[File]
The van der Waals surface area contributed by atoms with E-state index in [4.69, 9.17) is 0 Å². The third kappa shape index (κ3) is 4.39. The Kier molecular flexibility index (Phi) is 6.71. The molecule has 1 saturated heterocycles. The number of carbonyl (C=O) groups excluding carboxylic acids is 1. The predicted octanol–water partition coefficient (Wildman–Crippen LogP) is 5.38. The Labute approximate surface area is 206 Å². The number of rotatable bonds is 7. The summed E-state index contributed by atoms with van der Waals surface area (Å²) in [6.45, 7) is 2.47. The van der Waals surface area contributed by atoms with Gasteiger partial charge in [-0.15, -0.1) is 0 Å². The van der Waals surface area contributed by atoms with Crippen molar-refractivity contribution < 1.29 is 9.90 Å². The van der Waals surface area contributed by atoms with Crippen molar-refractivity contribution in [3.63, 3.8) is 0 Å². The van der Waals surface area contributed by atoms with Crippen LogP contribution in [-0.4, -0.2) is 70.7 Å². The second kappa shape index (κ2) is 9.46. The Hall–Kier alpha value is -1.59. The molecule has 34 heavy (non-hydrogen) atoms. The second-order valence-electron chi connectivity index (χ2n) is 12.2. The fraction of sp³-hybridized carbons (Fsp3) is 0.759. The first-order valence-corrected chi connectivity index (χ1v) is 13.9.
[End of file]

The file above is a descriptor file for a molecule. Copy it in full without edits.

The van der Waals surface area contributed by atoms with E-state index in [4.69, 9.17) is 0 Å². The third kappa shape index (κ3) is 4.39. The Kier molecular flexibility index (Phi) is 6.71. The molecule has 1 saturated heterocycles. The number of carbonyl (C=O) groups excluding carboxylic acids is 1. The predicted octanol–water partition coefficient (Wildman–Crippen LogP) is 5.38. The Labute approximate surface area is 206 Å². The number of rotatable bonds is 7. The summed E-state index contributed by atoms with van der Waals surface area (Å²) in [6.45, 7) is 2.47. The van der Waals surface area contributed by atoms with Gasteiger partial charge in [-0.15, -0.1) is 0 Å². The van der Waals surface area contributed by atoms with Crippen molar-refractivity contribution < 1.29 is 9.90 Å². The van der Waals surface area contributed by atoms with Crippen molar-refractivity contribution in [3.63, 3.8) is 0 Å². The van der Waals surface area contributed by atoms with Crippen LogP contribution in [-0.4, -0.2) is 70.7 Å². The second kappa shape index (κ2) is 9.46. The Hall–Kier alpha value is -1.59. The molecule has 34 heavy (non-hydrogen) atoms. The second-order valence-electron chi connectivity index (χ2n) is 12.2. The fraction of sp³-hybridized carbons (Fsp3) is 0.759. The first-order valence-corrected chi connectivity index (χ1v) is 13.9.